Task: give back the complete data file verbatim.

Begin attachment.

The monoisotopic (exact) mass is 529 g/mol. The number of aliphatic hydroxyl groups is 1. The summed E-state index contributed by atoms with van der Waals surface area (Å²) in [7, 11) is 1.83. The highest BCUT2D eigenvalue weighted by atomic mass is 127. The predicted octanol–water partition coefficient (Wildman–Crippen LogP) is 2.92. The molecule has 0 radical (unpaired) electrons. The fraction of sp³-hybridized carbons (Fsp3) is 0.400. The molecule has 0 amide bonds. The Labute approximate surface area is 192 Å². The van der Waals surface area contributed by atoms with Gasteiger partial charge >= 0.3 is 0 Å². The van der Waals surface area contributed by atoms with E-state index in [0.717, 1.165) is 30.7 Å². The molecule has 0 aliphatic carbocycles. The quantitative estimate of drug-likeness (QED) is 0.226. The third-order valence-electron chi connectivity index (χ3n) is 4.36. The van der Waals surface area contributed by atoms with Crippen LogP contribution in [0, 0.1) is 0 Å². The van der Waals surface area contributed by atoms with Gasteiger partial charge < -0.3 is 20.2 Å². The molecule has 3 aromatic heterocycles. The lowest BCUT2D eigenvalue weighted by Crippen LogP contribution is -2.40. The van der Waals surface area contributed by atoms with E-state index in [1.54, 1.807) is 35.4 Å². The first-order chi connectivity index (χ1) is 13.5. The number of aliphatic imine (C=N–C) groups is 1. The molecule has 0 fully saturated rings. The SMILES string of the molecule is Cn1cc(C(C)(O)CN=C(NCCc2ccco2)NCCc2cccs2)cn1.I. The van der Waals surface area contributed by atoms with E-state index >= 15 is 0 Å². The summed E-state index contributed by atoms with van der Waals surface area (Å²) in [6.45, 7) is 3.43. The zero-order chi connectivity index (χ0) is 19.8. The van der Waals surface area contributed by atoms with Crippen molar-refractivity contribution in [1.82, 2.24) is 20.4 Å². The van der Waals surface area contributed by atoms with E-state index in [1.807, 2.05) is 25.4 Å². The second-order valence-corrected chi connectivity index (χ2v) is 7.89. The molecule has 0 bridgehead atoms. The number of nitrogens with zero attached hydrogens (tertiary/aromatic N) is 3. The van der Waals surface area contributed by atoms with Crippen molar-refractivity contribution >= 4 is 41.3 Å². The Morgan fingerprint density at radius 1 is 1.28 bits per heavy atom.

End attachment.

The monoisotopic (exact) mass is 529 g/mol. The number of aliphatic hydroxyl groups is 1. The summed E-state index contributed by atoms with van der Waals surface area (Å²) in [7, 11) is 1.83. The highest BCUT2D eigenvalue weighted by atomic mass is 127. The predicted octanol–water partition coefficient (Wildman–Crippen LogP) is 2.92. The molecule has 0 radical (unpaired) electrons. The fraction of sp³-hybridized carbons (Fsp3) is 0.400. The molecule has 0 amide bonds. The Labute approximate surface area is 192 Å². The van der Waals surface area contributed by atoms with Gasteiger partial charge >= 0.3 is 0 Å². The van der Waals surface area contributed by atoms with E-state index in [0.717, 1.165) is 30.7 Å². The molecule has 0 aliphatic carbocycles. The quantitative estimate of drug-likeness (QED) is 0.226. The third-order valence-electron chi connectivity index (χ3n) is 4.36. The van der Waals surface area contributed by atoms with Crippen LogP contribution in [0, 0.1) is 0 Å². The van der Waals surface area contributed by atoms with Gasteiger partial charge < -0.3 is 20.2 Å². The molecule has 3 aromatic heterocycles. The lowest BCUT2D eigenvalue weighted by Crippen LogP contribution is -2.40. The van der Waals surface area contributed by atoms with E-state index in [1.54, 1.807) is 35.4 Å². The first-order chi connectivity index (χ1) is 13.5. The number of aliphatic imine (C=N–C) groups is 1. The molecule has 0 fully saturated rings. The SMILES string of the molecule is Cn1cc(C(C)(O)CN=C(NCCc2ccco2)NCCc2cccs2)cn1.I. The van der Waals surface area contributed by atoms with E-state index >= 15 is 0 Å². The summed E-state index contributed by atoms with van der Waals surface area (Å²) in [6.45, 7) is 3.43. The zero-order chi connectivity index (χ0) is 19.8. The van der Waals surface area contributed by atoms with Crippen molar-refractivity contribution in [1.82, 2.24) is 20.4 Å². The van der Waals surface area contributed by atoms with E-state index in [1.807, 2.05) is 25.4 Å². The second-order valence-corrected chi connectivity index (χ2v) is 7.89. The molecule has 0 bridgehead atoms. The number of nitrogens with zero attached hydrogens (tertiary/aromatic N) is 3. The van der Waals surface area contributed by atoms with Crippen molar-refractivity contribution >= 4 is 41.3 Å². The Morgan fingerprint density at radius 1 is 1.28 bits per heavy atom.